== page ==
The last ship to be built at Harland and Wolff has finally left Belfast.
Roll-on roll-off ferry was built for English consortium
The Anvil Point set sail from Queen's Island on Saturday, ending almost 150 years of shipbuilding at the famous yard.
The ship's departure had been delayed because of a problem with its German made engines.
It was originally due to leave on Thursday night.
The 22,000 tonne vessel is the second of two roll-on roll-off ferries built at the yard for English shipping consortium Andrew Weir Shipping Ltd, which is leasing the ship to the Ministry of Defence.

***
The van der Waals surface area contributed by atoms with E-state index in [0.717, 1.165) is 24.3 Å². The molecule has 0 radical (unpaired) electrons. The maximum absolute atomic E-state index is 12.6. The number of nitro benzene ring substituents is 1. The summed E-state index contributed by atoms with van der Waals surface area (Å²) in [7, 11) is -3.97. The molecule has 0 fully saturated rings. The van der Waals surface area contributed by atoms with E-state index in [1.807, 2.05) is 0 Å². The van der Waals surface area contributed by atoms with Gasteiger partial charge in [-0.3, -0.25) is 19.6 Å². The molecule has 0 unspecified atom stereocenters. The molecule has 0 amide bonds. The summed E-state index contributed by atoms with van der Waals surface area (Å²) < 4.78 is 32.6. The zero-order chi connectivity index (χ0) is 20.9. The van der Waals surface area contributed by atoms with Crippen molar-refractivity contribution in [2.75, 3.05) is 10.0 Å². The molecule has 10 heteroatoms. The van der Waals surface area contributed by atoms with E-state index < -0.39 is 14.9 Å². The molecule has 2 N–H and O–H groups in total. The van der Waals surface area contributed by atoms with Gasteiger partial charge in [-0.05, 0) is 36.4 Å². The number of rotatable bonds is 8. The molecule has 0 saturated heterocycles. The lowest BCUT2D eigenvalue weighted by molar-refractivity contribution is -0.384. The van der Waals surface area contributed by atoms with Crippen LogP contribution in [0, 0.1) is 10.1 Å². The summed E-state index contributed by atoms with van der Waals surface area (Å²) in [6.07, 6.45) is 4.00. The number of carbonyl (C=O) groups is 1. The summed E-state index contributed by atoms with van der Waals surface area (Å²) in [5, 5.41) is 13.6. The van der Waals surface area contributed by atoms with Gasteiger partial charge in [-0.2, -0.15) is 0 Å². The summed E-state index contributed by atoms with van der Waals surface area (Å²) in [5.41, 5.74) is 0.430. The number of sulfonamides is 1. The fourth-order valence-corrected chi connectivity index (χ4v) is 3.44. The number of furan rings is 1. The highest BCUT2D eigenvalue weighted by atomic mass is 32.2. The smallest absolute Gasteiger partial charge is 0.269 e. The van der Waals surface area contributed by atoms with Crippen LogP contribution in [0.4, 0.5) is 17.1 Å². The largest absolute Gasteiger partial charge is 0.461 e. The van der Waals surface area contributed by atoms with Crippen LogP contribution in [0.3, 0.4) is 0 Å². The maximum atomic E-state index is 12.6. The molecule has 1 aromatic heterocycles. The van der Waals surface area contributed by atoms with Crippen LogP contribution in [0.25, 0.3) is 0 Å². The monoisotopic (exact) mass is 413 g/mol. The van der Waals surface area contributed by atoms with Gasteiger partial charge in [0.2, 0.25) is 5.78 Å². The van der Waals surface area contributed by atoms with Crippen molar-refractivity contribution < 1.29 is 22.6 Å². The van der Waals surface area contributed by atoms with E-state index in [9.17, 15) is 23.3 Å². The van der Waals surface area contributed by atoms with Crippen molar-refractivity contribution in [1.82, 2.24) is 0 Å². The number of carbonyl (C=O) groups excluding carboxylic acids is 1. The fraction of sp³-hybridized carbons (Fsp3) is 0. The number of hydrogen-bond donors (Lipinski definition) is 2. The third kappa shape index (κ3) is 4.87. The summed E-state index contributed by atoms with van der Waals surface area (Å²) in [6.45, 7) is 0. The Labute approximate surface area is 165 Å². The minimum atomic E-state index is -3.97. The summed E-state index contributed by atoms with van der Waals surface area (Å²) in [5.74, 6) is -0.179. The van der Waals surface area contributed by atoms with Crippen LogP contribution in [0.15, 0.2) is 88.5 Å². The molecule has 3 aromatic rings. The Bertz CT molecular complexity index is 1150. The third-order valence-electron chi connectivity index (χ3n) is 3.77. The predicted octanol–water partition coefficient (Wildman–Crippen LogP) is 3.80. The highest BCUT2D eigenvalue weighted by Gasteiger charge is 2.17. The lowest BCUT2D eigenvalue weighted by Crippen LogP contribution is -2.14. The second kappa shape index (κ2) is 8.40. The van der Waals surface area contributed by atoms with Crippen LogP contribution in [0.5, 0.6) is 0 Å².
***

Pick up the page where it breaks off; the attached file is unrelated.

It was named by Wendy Parker, wife of consortium member Michael Parker, in a champagne ceremony in Belfast earlier this year.
The Harland and Wolff company remains in business and is still tendering for ship repair and overhaul work.
However, the yard which once employed more than 30,000 people now has a core manual workforce of only a few dozen.
Harland and Wolff will now be focusing on ship repair, converting vessels for new uses and civil engineering.
The company has recently built two bridges which have been erected in Dublin.
The yard can dry-fit bridges before installation and is seeking design work for aircraft carriers.
The company is currently tendering for a contract with a Chinese yard.